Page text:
Social media is lit up with ugly comments on both sides about this commercial. Let’s take a step back and think. While one person on social media blasted that “The national anthem should be sung in English” (excuse me, but that wasn’t the national anthem anyway), others are taking Coca-Cola to task for injecting race issues into the Super Bowl.

Seriously. Take a breath.

Once you step foot on American soil, it does not mean you must drop your original language and never speak it again. Don’t get me wrong–I am conservative and want strong border enforcement and tough immigration laws. That’s not the issue here. The reactions to that Coca-Cola ad, though, did verge on bigotry, when people protested that the song should only be sung in English.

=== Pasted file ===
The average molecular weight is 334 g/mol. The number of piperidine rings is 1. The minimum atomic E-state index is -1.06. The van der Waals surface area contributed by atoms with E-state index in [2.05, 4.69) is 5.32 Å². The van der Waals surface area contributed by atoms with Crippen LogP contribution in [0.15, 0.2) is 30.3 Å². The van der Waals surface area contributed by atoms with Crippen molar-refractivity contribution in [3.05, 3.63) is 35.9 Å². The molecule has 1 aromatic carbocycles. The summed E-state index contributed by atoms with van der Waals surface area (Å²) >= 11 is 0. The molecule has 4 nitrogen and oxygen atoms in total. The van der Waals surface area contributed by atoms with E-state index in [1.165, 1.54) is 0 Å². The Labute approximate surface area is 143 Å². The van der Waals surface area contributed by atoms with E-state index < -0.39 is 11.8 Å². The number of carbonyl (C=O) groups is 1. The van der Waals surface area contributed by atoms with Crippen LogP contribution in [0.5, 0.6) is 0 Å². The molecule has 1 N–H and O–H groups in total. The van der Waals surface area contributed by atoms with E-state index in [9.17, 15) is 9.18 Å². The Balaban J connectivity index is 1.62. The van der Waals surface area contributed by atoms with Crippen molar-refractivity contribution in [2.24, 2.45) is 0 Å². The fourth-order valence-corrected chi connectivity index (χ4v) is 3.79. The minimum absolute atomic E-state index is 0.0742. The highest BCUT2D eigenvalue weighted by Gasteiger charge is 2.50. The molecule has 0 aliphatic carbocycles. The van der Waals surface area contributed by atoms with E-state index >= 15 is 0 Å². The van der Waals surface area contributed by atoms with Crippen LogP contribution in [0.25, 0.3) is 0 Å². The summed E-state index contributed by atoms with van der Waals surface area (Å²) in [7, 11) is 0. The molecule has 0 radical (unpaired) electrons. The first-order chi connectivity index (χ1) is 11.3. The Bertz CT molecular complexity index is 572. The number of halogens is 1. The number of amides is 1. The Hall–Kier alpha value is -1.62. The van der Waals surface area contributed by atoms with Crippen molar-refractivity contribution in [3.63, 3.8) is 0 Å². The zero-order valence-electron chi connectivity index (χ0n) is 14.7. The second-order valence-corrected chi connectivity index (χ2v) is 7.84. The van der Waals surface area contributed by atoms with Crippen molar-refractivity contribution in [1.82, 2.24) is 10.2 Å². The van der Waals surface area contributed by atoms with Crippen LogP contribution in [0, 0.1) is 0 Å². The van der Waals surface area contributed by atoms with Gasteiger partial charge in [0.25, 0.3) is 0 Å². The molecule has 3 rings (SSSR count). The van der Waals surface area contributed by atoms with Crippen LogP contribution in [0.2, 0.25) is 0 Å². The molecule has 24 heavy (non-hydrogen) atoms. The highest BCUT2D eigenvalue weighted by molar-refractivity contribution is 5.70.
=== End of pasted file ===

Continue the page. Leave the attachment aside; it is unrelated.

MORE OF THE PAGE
How petty and simplistic.

I believe the point of the commercial was to celebrate the mix of people and cultures we have in this country. Aren’t we the melting pot? What other country, when its athletes are marching in at the beginning of each Olympics, has such a mix of ethnicity among its team members? Isn’t that great?

And don’t forget that the song, sung during the Super Bowl, dared to sing that “God shed His grace on thee,” America. How bold, to perpetuate the idea that God is actively blessing people. Does He only shed His grace on people who speak English? (Yeah, that sounds ridiculous to me, too.)

So let’s take a deep breath and consider that while we do live in America, we are a rich mixture of ethnic backgrounds and cultures. Consider that we do indeed live in a beautiful country “from sea to shining sea,” and consider that regardless of the language in which we sing it, that truth remains the same.